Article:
And secondly, it’s in the book of Romans with St. Paul’s, “if God is for us who can be against us.” That’s often used at funerals and it reminds me that God is for me. And no matter what happens God is for me. God has chosen me. And it gives me a sense of hope in the midst of all my struggles and challenges and sinfulness that God is with me. And so those two things stay in my head as far as my scriptures.
The second question is what is one word or a couple of words that you would like God to use in describing you?
My son. He is my son. God loves me. That God uses me. God’s not finished with me. I am a work in progress. I’m a piece of clay and that God is still trying to mold. But God loves me and I think for me part of my spiritual journey has been understanding God’s incredible love for me. That’s always what’s motivated me to get better is that love. People don’t ever change out of fear, it’s only love that sparks true conversion. So that God looks upon me and says “that’s my son and I love him.”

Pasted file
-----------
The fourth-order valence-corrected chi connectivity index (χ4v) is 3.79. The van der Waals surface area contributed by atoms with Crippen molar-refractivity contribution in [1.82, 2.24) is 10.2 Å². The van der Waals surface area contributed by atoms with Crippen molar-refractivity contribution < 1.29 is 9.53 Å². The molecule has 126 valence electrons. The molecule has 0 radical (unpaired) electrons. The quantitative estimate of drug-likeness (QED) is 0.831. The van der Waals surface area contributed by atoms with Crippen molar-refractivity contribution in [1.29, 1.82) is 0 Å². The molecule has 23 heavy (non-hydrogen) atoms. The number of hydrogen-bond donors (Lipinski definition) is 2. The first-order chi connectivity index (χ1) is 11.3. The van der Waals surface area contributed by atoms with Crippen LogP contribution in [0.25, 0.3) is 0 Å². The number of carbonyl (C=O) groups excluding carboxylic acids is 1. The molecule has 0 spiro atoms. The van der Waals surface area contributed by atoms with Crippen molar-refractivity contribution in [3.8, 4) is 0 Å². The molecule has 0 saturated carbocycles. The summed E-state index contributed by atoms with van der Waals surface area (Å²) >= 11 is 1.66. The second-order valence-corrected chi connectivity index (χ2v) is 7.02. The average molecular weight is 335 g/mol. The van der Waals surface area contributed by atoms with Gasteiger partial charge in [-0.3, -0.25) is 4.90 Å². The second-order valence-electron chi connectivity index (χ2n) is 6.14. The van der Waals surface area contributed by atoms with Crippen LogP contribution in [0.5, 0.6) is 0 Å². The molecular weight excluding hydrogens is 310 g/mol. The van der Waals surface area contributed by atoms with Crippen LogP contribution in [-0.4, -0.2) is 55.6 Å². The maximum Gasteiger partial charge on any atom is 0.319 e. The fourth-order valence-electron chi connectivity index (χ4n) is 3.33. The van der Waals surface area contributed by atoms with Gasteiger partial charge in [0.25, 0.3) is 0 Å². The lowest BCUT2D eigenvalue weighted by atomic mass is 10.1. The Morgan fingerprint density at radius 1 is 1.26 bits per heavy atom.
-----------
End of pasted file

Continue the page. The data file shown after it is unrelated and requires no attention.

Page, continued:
And finally is there anything we can help promote or you like others to support?
Good question. These kinds of moments are great. I love when people take initiative. And as a teacher I love people that own their learning. When people can take programs or podcasts or communication, that’s a great gift from God, to spread good news, spread kindness, spread love, spread justice, awareness, all those things I just love when people take initiative. It’s a personal excitement so I think I would say that people find something you’re passionate about and do it and do it well for God.